DALLAS -- A handful of Texas Rangers staff members were gathered in the club's suite on the eighth floor of the Hilton Anatole on Thursday morning when iPhones and Blackberrys started buzzing with reports that Albert Pujols had signed with the Los Angeles Angels.
There were two footballs in the suite -- part of an attempt to lighten the mood during nearly four days of grinding talks at baseball's winter meetings -- and neither was fired against a wall. There was no yelling or screaming. But there was surprise and an understanding that the Angels -- in one wild morning -- had elevated their team and signaled their intentions to try to seize a division they had owned before the Rangers came along with consecutive World Series appearances.
The bottom line: The gap in the AL West shrunk a bit as the winter meetings ended.
"I think one of the best players in Major League Baseball just landed in our division," Rangers assistant general manager Thad Levine said. "I think the road to garnering our third American League West championship just got much, much more difficult."
And that was before Texas found out that C.J. Wilson had decided to join Pujols in Anaheim.
That part didn't shock anyone associated with the Rangers. They knew before Wilson made his final decision that he wasn't going to be the club's Opening Day starter. And they figured he'd end up back home.
Wilson said he turned down considerable money -- a source said at least $100 million over six guaranteed years -- from the Miami Marlins to go to the Angels. He also said the Rangers weren't even close. Texas wasn't willing to give the left-handed pitcher a five-year deal, effectively removing it from consideration the past few days. Wilson said the club's "parameters" were half of the Marlins' offer.
So the Rangers move on. They do so knowing the competition has stiffened considerably in the AL West after the Angels invested $331.5 million in Pujols and Wilson.
But Texas remains the favorite. The Rangers have one of the deepest lineups in the big leagues, a bullpen bolstered by the signing of Joe Nathan and a young rotation with arms the club feels haven't found their ceiling.
They will not panic and don't feel as though they've got to make a move in response to what the Angels did, although there's little doubt it wasn't the kind of Thursday morning the Rangers had in mind.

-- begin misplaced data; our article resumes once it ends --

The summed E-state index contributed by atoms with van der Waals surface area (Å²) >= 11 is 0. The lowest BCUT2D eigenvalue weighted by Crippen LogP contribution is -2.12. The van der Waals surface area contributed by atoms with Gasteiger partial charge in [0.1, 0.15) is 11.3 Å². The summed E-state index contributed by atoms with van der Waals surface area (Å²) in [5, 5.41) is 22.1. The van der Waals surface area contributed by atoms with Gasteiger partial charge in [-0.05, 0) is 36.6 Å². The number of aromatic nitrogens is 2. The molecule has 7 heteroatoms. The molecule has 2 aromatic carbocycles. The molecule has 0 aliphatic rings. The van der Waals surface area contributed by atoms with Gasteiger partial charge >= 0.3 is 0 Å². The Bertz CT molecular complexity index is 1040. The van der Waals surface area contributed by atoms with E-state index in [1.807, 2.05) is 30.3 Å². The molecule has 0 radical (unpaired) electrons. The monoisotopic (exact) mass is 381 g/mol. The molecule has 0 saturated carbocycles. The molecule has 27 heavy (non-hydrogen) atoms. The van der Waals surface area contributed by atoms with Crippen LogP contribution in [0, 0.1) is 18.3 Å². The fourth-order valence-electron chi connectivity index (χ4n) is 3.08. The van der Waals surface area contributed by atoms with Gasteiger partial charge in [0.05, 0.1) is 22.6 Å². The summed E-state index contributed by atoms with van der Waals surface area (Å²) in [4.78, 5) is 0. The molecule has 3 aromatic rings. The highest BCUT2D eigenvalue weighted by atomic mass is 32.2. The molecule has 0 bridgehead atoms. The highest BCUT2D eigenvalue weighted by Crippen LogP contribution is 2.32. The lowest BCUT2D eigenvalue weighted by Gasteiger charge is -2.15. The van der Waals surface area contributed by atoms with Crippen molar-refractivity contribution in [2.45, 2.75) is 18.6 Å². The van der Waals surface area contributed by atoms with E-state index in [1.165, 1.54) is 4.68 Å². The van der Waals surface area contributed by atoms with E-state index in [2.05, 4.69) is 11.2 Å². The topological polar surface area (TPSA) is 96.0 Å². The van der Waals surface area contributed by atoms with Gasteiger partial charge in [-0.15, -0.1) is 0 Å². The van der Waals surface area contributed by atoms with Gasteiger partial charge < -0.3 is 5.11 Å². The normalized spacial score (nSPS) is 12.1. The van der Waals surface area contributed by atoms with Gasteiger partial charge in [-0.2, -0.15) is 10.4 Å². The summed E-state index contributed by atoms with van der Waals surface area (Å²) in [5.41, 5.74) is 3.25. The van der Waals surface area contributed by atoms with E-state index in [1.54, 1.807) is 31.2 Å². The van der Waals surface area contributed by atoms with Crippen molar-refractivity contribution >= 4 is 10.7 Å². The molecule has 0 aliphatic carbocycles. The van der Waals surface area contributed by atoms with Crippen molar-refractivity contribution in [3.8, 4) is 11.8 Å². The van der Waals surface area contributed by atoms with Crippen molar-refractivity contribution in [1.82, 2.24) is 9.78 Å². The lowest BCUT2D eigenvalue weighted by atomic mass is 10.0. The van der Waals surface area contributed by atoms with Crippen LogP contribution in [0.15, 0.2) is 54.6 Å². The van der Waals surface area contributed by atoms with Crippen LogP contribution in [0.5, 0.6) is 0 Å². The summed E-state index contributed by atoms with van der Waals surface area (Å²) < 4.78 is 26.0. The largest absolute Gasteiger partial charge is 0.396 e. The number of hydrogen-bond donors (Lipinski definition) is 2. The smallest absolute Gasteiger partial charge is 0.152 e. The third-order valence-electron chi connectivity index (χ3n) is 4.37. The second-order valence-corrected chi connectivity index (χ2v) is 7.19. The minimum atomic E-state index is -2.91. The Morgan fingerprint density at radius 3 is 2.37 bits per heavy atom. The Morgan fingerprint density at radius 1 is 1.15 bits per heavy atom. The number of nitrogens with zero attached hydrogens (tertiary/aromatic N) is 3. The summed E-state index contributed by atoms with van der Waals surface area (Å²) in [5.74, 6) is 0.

"They got two very good players," Rangers general manager Jon Daniels said. "I don't see this as a punch, counterpunch thing. Our goal is to be as good as we can be within the parameters we have to work with. We feel good about our club and where we're at, but clearly the division got a little tougher."
That doesn't mean the Rangers will simply sit back and watch others make all the deals. They are not involved in talks with other free-agent starting pitchers, so a trade seems like the best avenue to upgrade the rotation. They've discussed Gio Gonzalez, Matt Garza and John Danks. If James Shields is on the market, they probably would check in on him as well.
The Rangers are comfortable heading into spring training with the rotation they have if the right deal isn't there. Then, they could make a trade at the deadline, something they've had success doing in the past.
Yu Darvish is also on the market and expected to be posted Thursday. That means teams have four business days to get in a blind bid. Darvish, though, is a major investment, and the club must decide whether it wants to allocate those kinds of funds to him with current players coming up for contract talks. That list includes Josh Hamilton, Mike Napoli, Ian Kinsler, Nelson Cruz and then a host of young players who will enter their arbitration years soon. (See Elvis Andrus, Derek Holland and Neftali Feliz, for instance.)
"Our goal is to win, but to win with a responsible business model," Daniels said. "Let's face facts: As an organization, we're just coming off a spot where we got away from that. It's not healthy. That's not an excuse. That's not giving ourselves a position to fall back on. Our expectation, our standard is to win regardless of payroll. My challenge to our group is we have to figure out a way to do that. We've done it the last couple of years, and I expect we'll continue to do so."
Daniels said the Angels' moves actually made sense for where they are as an organization. They wanted to speed up their competitive timetable, had the money to spend (they have some bigger contracts coming off the books after the 2012 season and a new TV deal) and don't have the same pipeline of young players the Rangers do at this point.
The Rangers also have money to spend. But because of how well the team has done the past few seasons, they have a large group of players getting raises and increasing the payroll. That's their focus.
This is also one of the most creative front-office groups in the country. It has many more options at its disposal to improve the club, and Rangers fans need to trust that it will explore those options and do something if it feels it's necessary.
The front office will continue to focus on the farm system and restocking the organization with players who can have an impact at the big league level.
"We've got to develop those players," Daniels said. "That's the next wave of great Rangers players. We have to develop them, whatever it takes -- a 24-7, 365 mentality. That's our approach."
For now, Texas must figure out how to deal with Pujols for 18 games and formulate a game plan to beat Wilson a few times, too. Looking for dates to circle on the calendar? Try May 11. That's the first time the Angels face the Rangers, and it will be in Arlington.
Better get your tickets now.
Richard Durrett covers the Rangers for ESPNDallas.com.